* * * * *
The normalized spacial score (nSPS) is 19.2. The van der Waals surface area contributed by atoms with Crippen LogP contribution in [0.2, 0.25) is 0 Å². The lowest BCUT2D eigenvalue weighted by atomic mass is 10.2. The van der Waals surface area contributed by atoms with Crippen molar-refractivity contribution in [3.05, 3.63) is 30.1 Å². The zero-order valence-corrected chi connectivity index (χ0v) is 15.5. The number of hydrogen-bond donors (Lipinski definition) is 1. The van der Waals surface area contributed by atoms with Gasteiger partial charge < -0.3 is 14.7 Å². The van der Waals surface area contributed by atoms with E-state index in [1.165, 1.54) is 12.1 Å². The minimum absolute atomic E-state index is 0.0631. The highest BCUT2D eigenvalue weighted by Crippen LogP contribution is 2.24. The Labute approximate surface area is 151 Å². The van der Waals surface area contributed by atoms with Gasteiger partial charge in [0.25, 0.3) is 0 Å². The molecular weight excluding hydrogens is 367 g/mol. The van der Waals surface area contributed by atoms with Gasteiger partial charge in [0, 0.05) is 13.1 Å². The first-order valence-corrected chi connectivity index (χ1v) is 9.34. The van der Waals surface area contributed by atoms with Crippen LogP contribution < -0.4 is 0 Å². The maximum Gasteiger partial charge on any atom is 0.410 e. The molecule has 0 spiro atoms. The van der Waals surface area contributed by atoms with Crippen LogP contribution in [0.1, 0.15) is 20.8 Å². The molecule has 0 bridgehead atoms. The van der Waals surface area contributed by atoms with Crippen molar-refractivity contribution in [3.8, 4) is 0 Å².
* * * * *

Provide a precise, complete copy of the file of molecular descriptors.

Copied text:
The normalized spacial score (nSPS) is 19.2. The van der Waals surface area contributed by atoms with Crippen LogP contribution in [0.2, 0.25) is 0 Å². The lowest BCUT2D eigenvalue weighted by atomic mass is 10.2. The van der Waals surface area contributed by atoms with Crippen molar-refractivity contribution in [3.05, 3.63) is 30.1 Å². The zero-order valence-corrected chi connectivity index (χ0v) is 15.5. The number of hydrogen-bond donors (Lipinski definition) is 1. The van der Waals surface area contributed by atoms with Gasteiger partial charge < -0.3 is 14.7 Å². The van der Waals surface area contributed by atoms with E-state index in [1.165, 1.54) is 12.1 Å². The minimum absolute atomic E-state index is 0.0631. The highest BCUT2D eigenvalue weighted by Crippen LogP contribution is 2.24. The Labute approximate surface area is 151 Å². The van der Waals surface area contributed by atoms with Gasteiger partial charge in [0.25, 0.3) is 0 Å². The molecular weight excluding hydrogens is 367 g/mol. The van der Waals surface area contributed by atoms with Gasteiger partial charge in [0, 0.05) is 13.1 Å². The first-order valence-corrected chi connectivity index (χ1v) is 9.34. The van der Waals surface area contributed by atoms with Crippen LogP contribution < -0.4 is 0 Å². The maximum Gasteiger partial charge on any atom is 0.410 e. The molecule has 0 spiro atoms. The van der Waals surface area contributed by atoms with Crippen LogP contribution in [0.1, 0.15) is 20.8 Å². The molecule has 0 bridgehead atoms. The van der Waals surface area contributed by atoms with Crippen molar-refractivity contribution in [3.8, 4) is 0 Å².